I find one of the great things about To Do lists is being able to check things off when they’re finished. It gives me such a sense of satisfaction to know that I’ve actually accomplished something. My To Do list, with all of its checked off items, is proof of my productivity.
But lately I’ve become aware of something: To Do lists have a shadow side. They encourage me to get things done rather than actually do them. Let me explain.
When I’m doing something just to get it done, I’m not really doing it. I’m not stepping into the moment and relating to whatever I’m doing as I’m doing it. I am not in an I-Thou relationship with the people I’m with, or the objects I’m touching.
When I’m focused on checking things off my To Do list, I’m not living my day. I’m just getting it done.
I’ve noticed something else: when I’m trying to get something done, I start feeling agitated, irritated, bored. These feelings are signals for me to wake up, bring myself back to the moment, and actually do what I am doing.
Here’s an example.
Kip and I garden, and August is a month that demands a lot when you grow your own food. It’s the time of year when you’ve got pounds and pounds of potatoes, pounds and pounds of tomatoes, pounds and pounds of carrots, and you’ve got to do something with all that abundance. You’ve got to cook it, can it, freeze it, use it, or you’ll lose it.
So one day not too long ago I pulled out the heavy bag of carrots I’d harvested, and I started to make a big pot of spiced carrot soup. I figured we’d eat some of it right away, and the rest I’d freeze for one of those winter days when I don’t want to cook.
So I began chopping and sauteing onions, peeling and chopping carrots, tossing all of it and the spices into a big pot, along with some stock, and I let it simmer for a while. When it was ready, I pulled out my hand blender and started pureeing.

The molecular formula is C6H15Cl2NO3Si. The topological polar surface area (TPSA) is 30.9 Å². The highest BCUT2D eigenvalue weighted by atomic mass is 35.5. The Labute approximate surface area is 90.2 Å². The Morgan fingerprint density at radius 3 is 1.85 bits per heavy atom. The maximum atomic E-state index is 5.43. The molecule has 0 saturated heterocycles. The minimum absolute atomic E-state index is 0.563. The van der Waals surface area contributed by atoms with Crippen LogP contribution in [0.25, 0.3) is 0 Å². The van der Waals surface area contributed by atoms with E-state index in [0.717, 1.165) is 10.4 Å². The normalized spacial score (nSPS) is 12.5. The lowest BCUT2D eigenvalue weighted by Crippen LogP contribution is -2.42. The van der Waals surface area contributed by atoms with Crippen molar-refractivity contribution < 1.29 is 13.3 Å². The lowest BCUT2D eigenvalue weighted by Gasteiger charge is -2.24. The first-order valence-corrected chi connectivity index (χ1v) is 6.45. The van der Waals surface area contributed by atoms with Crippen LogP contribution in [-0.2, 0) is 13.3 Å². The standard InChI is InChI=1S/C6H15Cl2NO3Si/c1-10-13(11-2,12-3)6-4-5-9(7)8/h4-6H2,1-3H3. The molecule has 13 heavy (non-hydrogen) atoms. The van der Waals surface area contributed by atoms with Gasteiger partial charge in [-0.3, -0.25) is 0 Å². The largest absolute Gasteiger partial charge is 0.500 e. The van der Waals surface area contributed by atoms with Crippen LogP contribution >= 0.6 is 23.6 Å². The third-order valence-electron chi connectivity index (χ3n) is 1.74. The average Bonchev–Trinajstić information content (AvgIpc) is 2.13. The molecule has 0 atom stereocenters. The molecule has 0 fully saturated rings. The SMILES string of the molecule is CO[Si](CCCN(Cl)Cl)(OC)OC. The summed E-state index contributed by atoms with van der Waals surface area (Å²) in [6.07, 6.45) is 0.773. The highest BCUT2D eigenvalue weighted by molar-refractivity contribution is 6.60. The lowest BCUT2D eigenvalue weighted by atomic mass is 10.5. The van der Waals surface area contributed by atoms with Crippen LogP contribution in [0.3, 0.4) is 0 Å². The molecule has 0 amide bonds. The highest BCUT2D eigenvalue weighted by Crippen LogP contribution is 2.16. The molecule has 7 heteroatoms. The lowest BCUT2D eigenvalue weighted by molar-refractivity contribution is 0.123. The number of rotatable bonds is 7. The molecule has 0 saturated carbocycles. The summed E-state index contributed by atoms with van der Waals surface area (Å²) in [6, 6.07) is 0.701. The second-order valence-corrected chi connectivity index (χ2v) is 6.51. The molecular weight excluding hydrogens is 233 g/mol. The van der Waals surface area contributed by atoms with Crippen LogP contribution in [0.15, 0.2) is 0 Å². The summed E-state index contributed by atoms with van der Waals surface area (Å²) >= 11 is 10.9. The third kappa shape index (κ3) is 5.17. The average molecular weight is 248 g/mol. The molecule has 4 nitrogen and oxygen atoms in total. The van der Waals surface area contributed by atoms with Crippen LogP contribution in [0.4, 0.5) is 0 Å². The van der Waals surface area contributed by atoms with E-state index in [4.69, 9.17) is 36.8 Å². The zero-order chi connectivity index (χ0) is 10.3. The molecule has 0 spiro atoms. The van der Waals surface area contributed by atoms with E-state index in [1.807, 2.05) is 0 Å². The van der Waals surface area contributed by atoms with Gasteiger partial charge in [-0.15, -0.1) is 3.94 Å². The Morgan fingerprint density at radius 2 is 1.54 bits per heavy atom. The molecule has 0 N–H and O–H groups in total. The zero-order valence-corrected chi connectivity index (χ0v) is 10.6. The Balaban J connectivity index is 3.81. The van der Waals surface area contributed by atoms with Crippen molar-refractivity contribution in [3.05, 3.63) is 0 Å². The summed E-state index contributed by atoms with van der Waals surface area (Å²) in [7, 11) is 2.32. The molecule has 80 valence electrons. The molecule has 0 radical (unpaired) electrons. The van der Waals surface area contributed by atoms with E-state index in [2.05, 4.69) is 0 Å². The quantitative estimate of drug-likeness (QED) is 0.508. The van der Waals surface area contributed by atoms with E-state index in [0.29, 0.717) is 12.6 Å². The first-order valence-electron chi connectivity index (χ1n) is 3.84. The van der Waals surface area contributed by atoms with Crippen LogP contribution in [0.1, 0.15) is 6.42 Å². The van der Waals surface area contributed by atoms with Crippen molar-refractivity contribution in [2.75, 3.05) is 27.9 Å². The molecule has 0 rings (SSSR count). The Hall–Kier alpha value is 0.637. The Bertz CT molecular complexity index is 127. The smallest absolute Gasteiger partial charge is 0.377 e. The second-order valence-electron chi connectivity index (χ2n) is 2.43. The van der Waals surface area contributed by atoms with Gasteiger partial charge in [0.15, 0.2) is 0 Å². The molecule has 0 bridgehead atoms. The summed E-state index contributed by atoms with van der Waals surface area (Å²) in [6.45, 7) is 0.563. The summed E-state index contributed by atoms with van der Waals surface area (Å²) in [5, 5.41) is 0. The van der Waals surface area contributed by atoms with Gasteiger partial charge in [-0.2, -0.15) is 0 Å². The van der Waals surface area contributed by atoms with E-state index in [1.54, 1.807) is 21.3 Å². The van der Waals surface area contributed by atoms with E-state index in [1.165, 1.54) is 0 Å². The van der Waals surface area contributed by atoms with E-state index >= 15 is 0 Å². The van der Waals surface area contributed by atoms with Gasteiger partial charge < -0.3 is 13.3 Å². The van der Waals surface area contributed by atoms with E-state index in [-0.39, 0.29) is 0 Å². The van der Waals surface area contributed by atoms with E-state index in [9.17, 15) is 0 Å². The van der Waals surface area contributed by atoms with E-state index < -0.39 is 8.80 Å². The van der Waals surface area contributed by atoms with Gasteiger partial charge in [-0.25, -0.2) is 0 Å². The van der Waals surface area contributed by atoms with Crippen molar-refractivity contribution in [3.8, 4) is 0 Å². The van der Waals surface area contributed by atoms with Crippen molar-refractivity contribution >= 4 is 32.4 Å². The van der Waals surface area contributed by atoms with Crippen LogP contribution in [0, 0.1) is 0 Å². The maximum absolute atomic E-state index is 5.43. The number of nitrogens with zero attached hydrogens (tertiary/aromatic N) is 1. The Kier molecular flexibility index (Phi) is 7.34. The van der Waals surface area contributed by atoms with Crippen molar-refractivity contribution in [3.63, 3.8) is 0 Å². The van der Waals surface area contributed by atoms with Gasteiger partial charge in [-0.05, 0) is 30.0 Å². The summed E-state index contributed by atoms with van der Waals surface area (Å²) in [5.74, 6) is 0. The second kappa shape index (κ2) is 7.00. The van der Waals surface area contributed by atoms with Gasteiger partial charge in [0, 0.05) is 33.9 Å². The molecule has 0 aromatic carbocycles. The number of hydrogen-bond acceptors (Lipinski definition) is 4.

And that’s when I noticed it. I wasn’t enjoying making the soup. I was just getting it done—and feeling irritated that I had to do it.
That was my wake-up call. I started doing what I was doing. I let myself drop into the timelessness of the moment, and I beheld the most amazing thing.
The blender, its blades whirring just beneath the surface, was creating a vortex of the most astounding patterns. The chunks of carrots and onion got smaller and smaller, until they had combined into a velvety, gurgling current swirling gracefully within the shiny stainless steel pot.
It was magical. I was filled with wonder at such physical marvels and overcome with gratitude for Earth’s plenty.
Can you believe I almost missed it?
I know this: when I actually do what I’m doing, when I sink into the pure experience of it, when I let myself truly relate to the moment at hand, I come alive.
I’m no longer an automaton going about her daily tasks. My “tasks” become spiritual portals—blessed opportunities to delight in life’s simple mysteries.
I enter what Buddhists call beginner’s mind, that state of awareness and engagement that is filled with the wonder of experiencing life anew in each moment.
What I’d like to do is let my To Do list become an aid, rather than a hindrance, to my spiritual practice. I’d like to use it as a tool to help me stay awake to my life by posing the question, whenever I check something off the list, did I actually do this thing? Or did I settle for just getting it done?
It might be one of the most important questions any of us can ask, because there’s a huge difference between the two. It’s the difference between missing our experiences or living them. Just between you and me, I’d rather not get to the end of my days and have the painful realization that I didn’t actually live my life. I just got it done.